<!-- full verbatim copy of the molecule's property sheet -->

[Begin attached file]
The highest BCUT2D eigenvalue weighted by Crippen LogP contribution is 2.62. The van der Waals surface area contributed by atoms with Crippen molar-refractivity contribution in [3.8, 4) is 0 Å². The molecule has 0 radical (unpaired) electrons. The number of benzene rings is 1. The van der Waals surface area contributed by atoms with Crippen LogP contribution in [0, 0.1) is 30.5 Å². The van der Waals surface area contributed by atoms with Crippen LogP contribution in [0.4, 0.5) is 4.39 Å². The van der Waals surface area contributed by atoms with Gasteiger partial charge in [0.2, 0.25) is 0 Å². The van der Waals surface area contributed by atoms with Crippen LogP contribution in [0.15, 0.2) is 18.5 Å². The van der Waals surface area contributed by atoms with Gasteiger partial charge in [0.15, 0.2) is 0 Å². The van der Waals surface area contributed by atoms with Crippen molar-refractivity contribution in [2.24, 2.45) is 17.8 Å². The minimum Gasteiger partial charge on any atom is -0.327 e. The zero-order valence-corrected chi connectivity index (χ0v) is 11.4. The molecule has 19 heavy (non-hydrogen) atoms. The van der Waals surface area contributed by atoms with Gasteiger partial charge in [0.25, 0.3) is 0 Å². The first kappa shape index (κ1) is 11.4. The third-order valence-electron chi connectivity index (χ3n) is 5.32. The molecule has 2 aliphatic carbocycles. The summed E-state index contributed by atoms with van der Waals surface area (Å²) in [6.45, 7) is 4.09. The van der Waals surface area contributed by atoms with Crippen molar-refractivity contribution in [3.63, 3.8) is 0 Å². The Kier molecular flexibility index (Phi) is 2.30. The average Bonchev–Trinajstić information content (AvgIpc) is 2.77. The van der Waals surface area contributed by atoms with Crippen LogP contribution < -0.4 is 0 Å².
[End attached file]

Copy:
The highest BCUT2D eigenvalue weighted by Crippen LogP contribution is 2.62. The van der Waals surface area contributed by atoms with Crippen molar-refractivity contribution in [3.8, 4) is 0 Å². The molecule has 0 radical (unpaired) electrons. The number of benzene rings is 1. The van der Waals surface area contributed by atoms with Crippen LogP contribution in [0, 0.1) is 30.5 Å². The van der Waals surface area contributed by atoms with Crippen LogP contribution in [0.4, 0.5) is 4.39 Å². The van der Waals surface area contributed by atoms with Gasteiger partial charge in [0.2, 0.25) is 0 Å². The van der Waals surface area contributed by atoms with Crippen LogP contribution in [0.15, 0.2) is 18.5 Å². The van der Waals surface area contributed by atoms with Gasteiger partial charge in [0.15, 0.2) is 0 Å². The van der Waals surface area contributed by atoms with Crippen molar-refractivity contribution in [2.24, 2.45) is 17.8 Å². The minimum Gasteiger partial charge on any atom is -0.327 e. The zero-order valence-corrected chi connectivity index (χ0v) is 11.4. The molecule has 19 heavy (non-hydrogen) atoms. The van der Waals surface area contributed by atoms with Gasteiger partial charge in [0.25, 0.3) is 0 Å². The first kappa shape index (κ1) is 11.4. The third-order valence-electron chi connectivity index (χ3n) is 5.32. The molecule has 2 aliphatic carbocycles. The summed E-state index contributed by atoms with van der Waals surface area (Å²) in [6.45, 7) is 4.09. The van der Waals surface area contributed by atoms with Crippen molar-refractivity contribution in [3.63, 3.8) is 0 Å². The Kier molecular flexibility index (Phi) is 2.30. The average Bonchev–Trinajstić information content (AvgIpc) is 2.77. The van der Waals surface area contributed by atoms with Crippen LogP contribution < -0.4 is 0 Å².